Document Type



Doctor of Philosophy (PhD)


Biomedical Engineering

First Advisor's Name

Dr. Wei-Chiang Lin

First Advisor's Committee Title

Committee Chair

Second Advisor's Name

Dr. Jorge Riera

Second Advisor's Committee Title

Committee Member

Third Advisor's Name

Dr. Ranu Jung

Third Advisor's Committee Title

Committee Member

Fourth Advisor's Name

Dr. Timothy Allen

Fourth Advisor's Committee Title

Committee Member


Brain, Cortex, Motor, Somatosensory, Cortical Column, Neuron, Astrocyte, Vasculature, Nuclei, Fractional Volume Analysis, Deconvolution, Nuclei Classification

Date of Defense



Characterization of the complex cortical structure of the brain at a cellular level is a fundamental goal of neuroscience which can provide a better understanding of both normal function as well as disease state progression. Many challenges exist however when carrying out this form of analysis. Immunofluorescent staining is a key technique for revealing 3-dimensional structure, but subsequent fluorescence microscopy is limited by the quantity of simultaneous targets that can be labeled and intrinsic lateral and isotropic axial point-spread function (PSF) blurring during the imaging process in a spectral and depth-dependent manner. Even after successful staining, imaging and optical deconvolution, the sheer density of filamentous processes in the neuropil significantly complicates analysis due to the difficulty of separating individual cells in a highly interconnected network of tightly woven cellular arbors. In order to solve these problems, a variety of methodologies were developed and validated for improved analysis of cortical anatomy. An enhanced immunofluorescent staining and imaging protocol was utilized to precisely locate specific functional regions within brain slices at high magnification and collect four-channel, complete cortical columns. A powerful deconvolution routine was established which collected depth variant PSFs using an optical phantom for image restoration. Fractional volume analysis (FVA) was used to provide preliminary data of the proportions of each stained component in order to statistically characterize the variability within and between the functional regions in a depth-dependent and depth-independent manner. Finally, using machine learning techniques, a supervised learning model was developed that could automatically classify neuronal and astrocytic nuclei within the large cortical column datasets based on perinuclear fluorescence. These annotated nuclei were then used as seed points within their corresponding fluorescent channel for cell individualization in a highly interconnected network. For astrocytes, this technique provides the first method for characterization of complex morphology in an automated fashion over large areas without laborious dye filling or manual tracing.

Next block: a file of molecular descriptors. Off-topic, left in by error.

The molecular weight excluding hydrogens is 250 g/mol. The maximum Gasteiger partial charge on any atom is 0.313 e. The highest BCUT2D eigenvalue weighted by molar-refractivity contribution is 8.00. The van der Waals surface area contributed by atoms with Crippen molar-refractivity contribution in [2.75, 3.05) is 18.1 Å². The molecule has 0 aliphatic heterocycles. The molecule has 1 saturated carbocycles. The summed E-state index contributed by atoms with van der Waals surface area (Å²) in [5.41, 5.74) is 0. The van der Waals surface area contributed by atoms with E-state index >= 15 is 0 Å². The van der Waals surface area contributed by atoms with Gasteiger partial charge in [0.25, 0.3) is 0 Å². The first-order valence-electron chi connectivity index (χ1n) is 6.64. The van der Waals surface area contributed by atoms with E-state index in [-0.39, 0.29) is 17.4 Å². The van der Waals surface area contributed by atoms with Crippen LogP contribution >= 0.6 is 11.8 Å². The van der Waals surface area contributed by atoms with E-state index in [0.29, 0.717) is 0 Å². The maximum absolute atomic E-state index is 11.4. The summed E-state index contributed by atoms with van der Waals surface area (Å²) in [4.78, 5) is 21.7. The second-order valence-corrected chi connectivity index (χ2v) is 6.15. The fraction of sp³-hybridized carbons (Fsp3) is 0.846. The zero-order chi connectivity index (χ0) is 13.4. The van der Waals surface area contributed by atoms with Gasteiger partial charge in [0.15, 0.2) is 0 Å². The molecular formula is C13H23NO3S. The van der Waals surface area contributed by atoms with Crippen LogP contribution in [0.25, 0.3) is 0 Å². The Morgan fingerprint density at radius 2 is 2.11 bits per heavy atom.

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Creative Commons Attribution-Noncommercial-No Derivative Works 4.0 License
This work is licensed under a Creative Commons Attribution-Noncommercial-No Derivative Works 4.0 License.



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